"We'll just keep mastering jutsu on top of jutsu. Then it'll reach a point where even the adults won't be able to ignore us."
Before we get to the meat of 623, I want to go over the surprisingly split poll from last week's review. In fact, at the time of writing this, slightly more of you don't think the topic needs exploring than do, a number of voters equal to either thinks the moral quandary should be mentioned if not explored. Granted, this is shonen, not seinen, so I wouldn't expect the level of depth that other writers like Naoki Urasawa or Takehiko Inoue might bring to the discussion. But as a popular, international manga series that reaches a broad and occasionally younger skewing audience, I'm happy that Kishimoto is at least pointing out the ethical flaws of settling dispute through violence, even if Naruto is part of a genre that utilizes violence (however fantastical) mostly to excite and amaze. I was personally also excited last week to see how far Kishimoto would explore that topic for two reasons.
- Culturally, pacifism has been thematically important to Japanese culture and art post-WWII. It's nothing new. It's popped up in Kurasawa films. In manga dating back to Astro Boy. In modern movies like Miyazaki's Howl's Moving Castle. And Naruto 622 felt like a condensed thesis, as though Kishimoto was flat out spelling his thoughts on this system which could be considered analogous to real world samurai culture. Or more recently, the fervor of nationalism that swept through Japan during the second World War.
- I've tackled this before in my interview a couple of years back, but war is thematically important to each of the Shonen Jumps big three titles. Yet Bleach, One Piece, and Naruto explore this topic in different ways and with different aims. Specifically, Bleach seems most concerned with using war and battle as a backdrop for deeper aesthetic and philosophical discussion. It's rare that two characters are ever just fighting in that series. It's more like two ideas come head to head. Case in point, the Gotei 13 divisions representing different facets of the ideas of duty and battle and the Espada quite literally representing different facets or causes of death. One Piece is more similar in its approach to Naruto, but I would argue that it is more heavily geared towards exploring the root problems of authority and anarchy and the way in which institutions are corrupted and ultimately fail to protect the freedoms and desires of the individual. So in this case, war has seemed more like the side effect of the chief thematic exploration and not the most important theme. But in Naruto, violence, war, and battle is always front in center. It is the reason these characters exist. It's what most of them are trained in from an early age, and every character in the series seems to be questioning their place within the system (the spy characters, the compromised Jonin, the Kage, quite often the villains) or their meaning within a world of senseless violence (very much the villains of the series) or whether or not conflict can be avoided through determined empathy and compromise (Naruto's quest, the Kage, and Naruto 622).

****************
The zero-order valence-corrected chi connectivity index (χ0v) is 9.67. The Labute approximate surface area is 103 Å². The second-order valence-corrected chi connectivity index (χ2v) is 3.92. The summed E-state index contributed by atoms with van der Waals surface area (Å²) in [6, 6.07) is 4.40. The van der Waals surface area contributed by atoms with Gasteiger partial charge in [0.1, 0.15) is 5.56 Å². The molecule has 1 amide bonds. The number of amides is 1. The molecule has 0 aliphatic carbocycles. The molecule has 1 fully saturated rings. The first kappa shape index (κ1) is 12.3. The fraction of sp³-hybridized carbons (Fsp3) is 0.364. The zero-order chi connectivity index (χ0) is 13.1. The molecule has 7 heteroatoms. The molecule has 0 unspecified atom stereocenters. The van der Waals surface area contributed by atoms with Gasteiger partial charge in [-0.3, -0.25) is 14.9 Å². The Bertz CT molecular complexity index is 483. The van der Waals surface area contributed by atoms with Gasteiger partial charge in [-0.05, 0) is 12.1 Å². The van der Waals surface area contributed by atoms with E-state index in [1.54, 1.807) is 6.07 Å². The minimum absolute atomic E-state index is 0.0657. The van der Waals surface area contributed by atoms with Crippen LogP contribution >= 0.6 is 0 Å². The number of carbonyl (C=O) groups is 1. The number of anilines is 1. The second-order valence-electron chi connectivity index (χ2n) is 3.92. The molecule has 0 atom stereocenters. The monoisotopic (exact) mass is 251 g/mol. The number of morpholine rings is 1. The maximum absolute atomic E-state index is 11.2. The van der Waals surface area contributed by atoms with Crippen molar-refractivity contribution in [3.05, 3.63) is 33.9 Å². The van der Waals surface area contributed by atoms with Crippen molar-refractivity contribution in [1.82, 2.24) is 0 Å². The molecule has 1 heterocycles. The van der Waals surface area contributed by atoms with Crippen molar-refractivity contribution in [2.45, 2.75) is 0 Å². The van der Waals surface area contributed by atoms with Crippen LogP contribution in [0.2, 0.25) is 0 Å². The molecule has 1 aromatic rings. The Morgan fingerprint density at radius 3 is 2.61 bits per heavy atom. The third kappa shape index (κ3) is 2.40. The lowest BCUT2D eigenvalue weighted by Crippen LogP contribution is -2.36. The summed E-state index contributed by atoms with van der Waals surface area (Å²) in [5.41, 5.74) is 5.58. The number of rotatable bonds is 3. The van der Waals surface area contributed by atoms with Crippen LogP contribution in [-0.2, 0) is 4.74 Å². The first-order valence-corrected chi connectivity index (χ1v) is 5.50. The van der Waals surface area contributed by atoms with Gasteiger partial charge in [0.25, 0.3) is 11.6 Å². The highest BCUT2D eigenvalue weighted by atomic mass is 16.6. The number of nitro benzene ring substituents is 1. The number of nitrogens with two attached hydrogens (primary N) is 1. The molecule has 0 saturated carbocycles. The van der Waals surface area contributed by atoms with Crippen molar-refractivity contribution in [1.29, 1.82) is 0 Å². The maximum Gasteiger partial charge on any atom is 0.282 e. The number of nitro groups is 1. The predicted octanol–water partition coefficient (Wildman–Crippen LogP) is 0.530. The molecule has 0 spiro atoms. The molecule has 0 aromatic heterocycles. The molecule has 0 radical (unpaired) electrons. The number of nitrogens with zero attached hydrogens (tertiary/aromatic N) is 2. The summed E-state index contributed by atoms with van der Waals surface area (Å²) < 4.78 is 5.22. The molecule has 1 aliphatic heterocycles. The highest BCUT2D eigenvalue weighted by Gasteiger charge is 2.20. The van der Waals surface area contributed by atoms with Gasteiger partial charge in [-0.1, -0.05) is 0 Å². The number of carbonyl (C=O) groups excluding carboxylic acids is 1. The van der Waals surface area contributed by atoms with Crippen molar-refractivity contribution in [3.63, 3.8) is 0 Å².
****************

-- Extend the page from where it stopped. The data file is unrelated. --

There are other reasons too why this has been on my mind lately. The Academy Awards just recently wrapped and was chock full of movies that prompted debate on how violence is depicted in media and the responsibility an artist has or doesn't to craft a socially conscious message. And in light of increased public shootings in America, there's been an increase in this sort of criticism.
Now for the chapter review...
Naruto 623 A Glimpse
The images in this review are credited to Mangastream
Elsewhere this chapter's title is 'A Sweeping View' which I happen to like more than 'A Glimpse'...
Though Hashirama and Madara have very different temperaments, they bond over a shared ambition and begin meeting more often to train together, all without revealing which clans they belong to. They fight (evenly), joke around, discuss what it would take to create lasting change. And here they decide they need to amass unmatched strength so that no adult can ignore them. By focusing on their weak points, they'll eventually become shinobi worthy of being followed. They continue to train (complete with scaling walls competitively like Naruto and Sasuke used to scale trees), Hashirama dreams up the system Konoha will actually adopt (dismissed as a daydream by Madara), and both boys lament not being strong enough to protect their dead brothers.